The turf wave

By |  February 15, 2018 0 Comments

Karl Danneberger, Ph.D.

The audience “wave” has been common at sporting events in the United States for decades. It’s believed the wave was first done at National Hockey League games in the late 1970s/early 1980s, but the first video evidence occurred at an Oakland A’s home baseball game in 1981. The wave occurs as one stadium section rises and then sits while the fans in the adjacent section rise. In a closed stadium, the wave starts in one section and ends up back where it started, and the process repeats itself.

The wave also occurs in turf. It’s not that turfgrass plants start a wave on your course. Looking in a more global context, you can see the traits of the wave in turf. For example, the turf disease leaf spot/melting-out occurs in a wave as it occurs from south to north in the United States.

Beginning in January and starting in south Florida, leaf spot of bermudagrass commonly occurs on greens. Not limited to bermudagrass, the disease can occur on seashore paspalum and other warm-season turfgrasses. Informally, the disease was named Heminthosporium leaf, crown and root disease. However, with the pathogen being classified in the genus Bipolaris, Helminthosporium has been dropped. Specifically for bermudagrass, the pathogen associated with leaf spot disease is Bipolaris cynodontis.

The leaf spotting occurs under cool, wet or humid conditions. As winter progresses, the disease appears further north as temperatures become favorable for pathogen infection. As spring arrives and cool-season turfgrasses emerge from winter dormancy and begin active growth, the melting-out disease occurs. The melting-out pathogen on Kentucky bluegrass is Drechslera poae. The lesions appear initially as small purple-colored dots. These lesions turn a gray-to-tan color with a dark purple-to-brown border. In the leaf spotting stage, these diseases don’t normally cause significant injury to the plant.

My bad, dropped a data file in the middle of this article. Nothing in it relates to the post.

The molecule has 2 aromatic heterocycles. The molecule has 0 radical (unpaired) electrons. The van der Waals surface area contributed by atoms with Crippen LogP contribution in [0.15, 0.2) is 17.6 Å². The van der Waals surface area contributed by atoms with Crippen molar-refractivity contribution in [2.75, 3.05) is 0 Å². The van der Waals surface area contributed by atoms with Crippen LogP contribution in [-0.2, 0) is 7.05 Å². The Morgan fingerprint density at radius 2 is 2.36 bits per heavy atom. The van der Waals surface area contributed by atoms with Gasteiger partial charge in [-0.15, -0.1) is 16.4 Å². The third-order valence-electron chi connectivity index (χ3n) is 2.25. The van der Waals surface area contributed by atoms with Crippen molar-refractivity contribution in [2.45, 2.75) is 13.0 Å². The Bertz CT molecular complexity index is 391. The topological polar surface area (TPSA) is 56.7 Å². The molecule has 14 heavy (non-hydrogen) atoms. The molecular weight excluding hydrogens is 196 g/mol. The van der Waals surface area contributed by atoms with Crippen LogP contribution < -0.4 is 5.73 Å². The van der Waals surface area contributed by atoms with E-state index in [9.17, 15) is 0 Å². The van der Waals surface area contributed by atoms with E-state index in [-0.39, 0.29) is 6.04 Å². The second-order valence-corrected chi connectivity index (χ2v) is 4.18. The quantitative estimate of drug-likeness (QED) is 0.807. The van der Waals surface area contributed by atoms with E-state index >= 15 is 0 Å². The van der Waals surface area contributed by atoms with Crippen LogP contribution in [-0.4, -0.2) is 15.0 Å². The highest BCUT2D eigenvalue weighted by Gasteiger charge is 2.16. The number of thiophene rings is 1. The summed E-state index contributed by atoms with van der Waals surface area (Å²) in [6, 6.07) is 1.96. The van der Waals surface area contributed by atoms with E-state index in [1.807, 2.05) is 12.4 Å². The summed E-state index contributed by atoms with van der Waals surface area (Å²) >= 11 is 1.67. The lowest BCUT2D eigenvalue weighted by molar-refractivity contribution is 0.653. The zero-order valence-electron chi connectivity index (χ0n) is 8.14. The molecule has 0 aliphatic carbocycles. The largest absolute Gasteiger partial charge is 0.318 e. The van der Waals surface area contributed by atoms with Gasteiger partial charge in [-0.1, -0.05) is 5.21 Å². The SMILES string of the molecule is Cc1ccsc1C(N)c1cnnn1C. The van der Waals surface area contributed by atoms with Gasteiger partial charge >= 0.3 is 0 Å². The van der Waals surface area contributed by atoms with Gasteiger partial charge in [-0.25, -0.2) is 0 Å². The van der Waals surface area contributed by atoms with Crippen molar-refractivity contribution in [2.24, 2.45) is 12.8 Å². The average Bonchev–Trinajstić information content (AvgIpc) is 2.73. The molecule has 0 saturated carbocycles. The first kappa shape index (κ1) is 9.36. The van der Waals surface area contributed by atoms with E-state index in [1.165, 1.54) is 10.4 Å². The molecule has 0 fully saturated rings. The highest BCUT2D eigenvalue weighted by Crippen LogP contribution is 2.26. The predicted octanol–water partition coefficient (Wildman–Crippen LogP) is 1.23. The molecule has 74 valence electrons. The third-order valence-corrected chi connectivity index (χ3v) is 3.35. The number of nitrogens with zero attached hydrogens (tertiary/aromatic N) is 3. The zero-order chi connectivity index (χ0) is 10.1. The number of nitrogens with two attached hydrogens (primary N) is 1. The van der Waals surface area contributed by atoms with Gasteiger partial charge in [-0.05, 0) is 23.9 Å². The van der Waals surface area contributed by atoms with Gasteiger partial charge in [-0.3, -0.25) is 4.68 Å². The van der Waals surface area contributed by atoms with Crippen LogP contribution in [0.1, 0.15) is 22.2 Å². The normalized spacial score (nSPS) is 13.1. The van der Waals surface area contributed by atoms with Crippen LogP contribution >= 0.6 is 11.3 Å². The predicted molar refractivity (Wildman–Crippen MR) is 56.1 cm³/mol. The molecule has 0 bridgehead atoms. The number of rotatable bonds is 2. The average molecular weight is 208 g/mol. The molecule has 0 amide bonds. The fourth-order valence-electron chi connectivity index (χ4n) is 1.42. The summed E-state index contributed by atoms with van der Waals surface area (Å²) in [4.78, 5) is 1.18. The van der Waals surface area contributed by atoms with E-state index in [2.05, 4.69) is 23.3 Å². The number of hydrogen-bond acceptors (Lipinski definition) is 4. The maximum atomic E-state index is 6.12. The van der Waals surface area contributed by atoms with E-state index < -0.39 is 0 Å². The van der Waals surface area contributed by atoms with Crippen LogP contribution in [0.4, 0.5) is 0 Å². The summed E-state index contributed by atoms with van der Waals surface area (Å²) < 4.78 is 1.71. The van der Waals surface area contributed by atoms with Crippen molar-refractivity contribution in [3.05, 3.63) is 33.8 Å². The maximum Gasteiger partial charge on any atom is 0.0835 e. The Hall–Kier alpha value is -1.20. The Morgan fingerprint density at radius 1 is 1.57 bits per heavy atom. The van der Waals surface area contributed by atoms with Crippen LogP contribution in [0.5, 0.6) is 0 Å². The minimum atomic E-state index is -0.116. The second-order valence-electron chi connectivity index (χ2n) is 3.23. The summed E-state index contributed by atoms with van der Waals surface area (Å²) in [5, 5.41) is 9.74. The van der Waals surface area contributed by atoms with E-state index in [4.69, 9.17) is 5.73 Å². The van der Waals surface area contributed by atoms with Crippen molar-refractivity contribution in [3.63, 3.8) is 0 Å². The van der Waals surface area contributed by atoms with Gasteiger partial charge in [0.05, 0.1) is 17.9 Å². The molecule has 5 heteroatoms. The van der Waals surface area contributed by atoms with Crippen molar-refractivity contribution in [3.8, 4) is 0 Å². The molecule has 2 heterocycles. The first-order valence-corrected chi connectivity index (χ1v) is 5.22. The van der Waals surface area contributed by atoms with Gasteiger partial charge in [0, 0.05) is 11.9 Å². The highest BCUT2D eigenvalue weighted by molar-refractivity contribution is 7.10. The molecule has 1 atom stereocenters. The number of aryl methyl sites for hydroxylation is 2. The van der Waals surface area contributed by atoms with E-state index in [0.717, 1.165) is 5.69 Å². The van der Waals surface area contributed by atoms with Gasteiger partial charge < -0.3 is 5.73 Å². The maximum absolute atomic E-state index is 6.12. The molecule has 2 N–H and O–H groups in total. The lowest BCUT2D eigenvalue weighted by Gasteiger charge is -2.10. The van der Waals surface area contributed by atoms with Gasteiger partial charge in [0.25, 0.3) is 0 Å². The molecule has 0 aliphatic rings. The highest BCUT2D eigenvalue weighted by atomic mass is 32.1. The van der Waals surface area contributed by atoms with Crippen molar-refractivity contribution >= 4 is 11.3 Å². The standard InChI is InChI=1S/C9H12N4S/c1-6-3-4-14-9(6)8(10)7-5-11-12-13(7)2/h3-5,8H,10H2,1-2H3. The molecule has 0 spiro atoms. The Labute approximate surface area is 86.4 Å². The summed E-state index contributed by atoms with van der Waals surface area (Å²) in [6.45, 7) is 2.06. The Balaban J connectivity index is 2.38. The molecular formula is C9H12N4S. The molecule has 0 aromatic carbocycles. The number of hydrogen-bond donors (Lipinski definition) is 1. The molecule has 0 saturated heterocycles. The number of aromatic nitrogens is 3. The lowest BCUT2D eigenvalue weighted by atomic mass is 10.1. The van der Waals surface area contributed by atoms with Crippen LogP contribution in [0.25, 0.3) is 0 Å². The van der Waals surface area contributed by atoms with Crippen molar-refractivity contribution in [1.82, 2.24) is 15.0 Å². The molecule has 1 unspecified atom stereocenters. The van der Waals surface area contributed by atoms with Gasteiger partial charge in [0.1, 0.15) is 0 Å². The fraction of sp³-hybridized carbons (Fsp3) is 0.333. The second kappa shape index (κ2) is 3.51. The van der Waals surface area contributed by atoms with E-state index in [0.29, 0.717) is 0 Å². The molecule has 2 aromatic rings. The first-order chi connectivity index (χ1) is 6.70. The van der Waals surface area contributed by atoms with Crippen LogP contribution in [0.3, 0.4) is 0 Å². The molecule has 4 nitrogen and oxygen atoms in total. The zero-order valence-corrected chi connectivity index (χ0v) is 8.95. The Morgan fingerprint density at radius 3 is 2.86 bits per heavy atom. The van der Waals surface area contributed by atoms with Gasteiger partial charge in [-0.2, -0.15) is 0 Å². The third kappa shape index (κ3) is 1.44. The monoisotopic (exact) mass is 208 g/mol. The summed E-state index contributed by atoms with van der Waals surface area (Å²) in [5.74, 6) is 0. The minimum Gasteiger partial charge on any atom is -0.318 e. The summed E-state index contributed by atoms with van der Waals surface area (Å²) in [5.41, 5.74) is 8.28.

As temperatures increase, infection can occur in the crown, stems and roots, eventually causing the plants to turn a straw color and die. A similar event occurs in warm-season turfgrasses when temperatures increase; Bipolaris infects crown, stem and roots.

As summertime temperatures arrive and the leaf/crown/root disease progresses on cool-season turfgrasses, conditions favorable for the warm-season version decreases. Like the wave, the Bipolaris cynodontis is sitting down while the Drechslera species and similar species (ex. Bipolaris sorokiniana) are standing up. With the arrival of cold temperatures in the North, Drechslera species “sit down” while temperatures and humidity levels in south Florida during late December are favorable to initiate leaf spot once again.

So, how to stop the wave? With the human wave, many professional players, especially at baseball games, have tried to stop it by telling fans it’s just not cool anymore. Turfgrass pests don’t listen well. So, how do we break the chain of leaf-spotting diseases?

We do it through genetic, cultural and chemical programs. The biggest improvement in Kentucky bluegrass occurred when leaf-spot resistance was found and incorporated into Kentucky bluegrass. These resistant cultivars were the basis for the term “improved” Kentucky bluegrass cultivars. Cultural practices for both cool- and warm-season turfgrasses that help reduce the disease severity include moderate nitrogen fertilization (which promotes growth but doesn’t overstimulate); thatch control; being careful or aware that herbicide applications during active disease times may enhance disease; and enhancing sunlight to the turf. Chemically, there are several fungicides to control melting-out/leaf spot diseases. The most effective applications are applied at the initiation of pathogen infection.

Although I focused on leaf spot, a number of examples could fit the wave pattern. Crabgrass germination is one. Crabgrass germination follows the line of warming soil temperatures (~57 degrees F) moving north in the spring. Another is dollar spot.

I have found one of the coolest things about being in the golf course business and managing turfgrasses is the symmetry and rhythm of living organisms, which you find only if you look.

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